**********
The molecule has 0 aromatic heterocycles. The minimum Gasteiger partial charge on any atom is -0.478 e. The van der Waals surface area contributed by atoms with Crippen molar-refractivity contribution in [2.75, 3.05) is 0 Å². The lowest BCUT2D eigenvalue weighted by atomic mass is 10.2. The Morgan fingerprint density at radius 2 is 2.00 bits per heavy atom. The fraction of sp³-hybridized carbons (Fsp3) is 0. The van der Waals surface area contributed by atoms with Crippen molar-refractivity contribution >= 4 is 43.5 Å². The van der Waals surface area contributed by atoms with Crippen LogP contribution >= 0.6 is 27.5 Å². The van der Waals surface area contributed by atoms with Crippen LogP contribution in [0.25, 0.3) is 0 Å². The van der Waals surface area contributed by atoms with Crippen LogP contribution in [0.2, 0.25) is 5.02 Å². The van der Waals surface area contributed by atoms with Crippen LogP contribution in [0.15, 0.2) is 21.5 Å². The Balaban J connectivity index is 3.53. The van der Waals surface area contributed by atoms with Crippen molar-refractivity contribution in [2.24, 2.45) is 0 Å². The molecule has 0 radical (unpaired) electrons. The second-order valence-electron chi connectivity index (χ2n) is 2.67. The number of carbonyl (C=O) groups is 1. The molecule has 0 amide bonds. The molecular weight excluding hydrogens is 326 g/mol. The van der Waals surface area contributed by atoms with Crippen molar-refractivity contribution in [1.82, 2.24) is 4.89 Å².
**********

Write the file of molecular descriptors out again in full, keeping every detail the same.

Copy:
The molecule has 0 aromatic heterocycles. The minimum Gasteiger partial charge on any atom is -0.478 e. The van der Waals surface area contributed by atoms with Crippen molar-refractivity contribution in [2.75, 3.05) is 0 Å². The lowest BCUT2D eigenvalue weighted by atomic mass is 10.2. The Morgan fingerprint density at radius 2 is 2.00 bits per heavy atom. The fraction of sp³-hybridized carbons (Fsp3) is 0. The van der Waals surface area contributed by atoms with Crippen molar-refractivity contribution >= 4 is 43.5 Å². The van der Waals surface area contributed by atoms with Crippen LogP contribution >= 0.6 is 27.5 Å². The van der Waals surface area contributed by atoms with Crippen LogP contribution in [0.25, 0.3) is 0 Å². The van der Waals surface area contributed by atoms with Crippen LogP contribution in [0.2, 0.25) is 5.02 Å². The van der Waals surface area contributed by atoms with Crippen LogP contribution in [0.15, 0.2) is 21.5 Å². The Balaban J connectivity index is 3.53. The van der Waals surface area contributed by atoms with Crippen molar-refractivity contribution in [2.24, 2.45) is 0 Å². The molecule has 0 radical (unpaired) electrons. The second-order valence-electron chi connectivity index (χ2n) is 2.67. The number of carbonyl (C=O) groups is 1. The molecule has 0 amide bonds. The molecular weight excluding hydrogens is 326 g/mol. The van der Waals surface area contributed by atoms with Crippen molar-refractivity contribution in [1.82, 2.24) is 4.89 Å².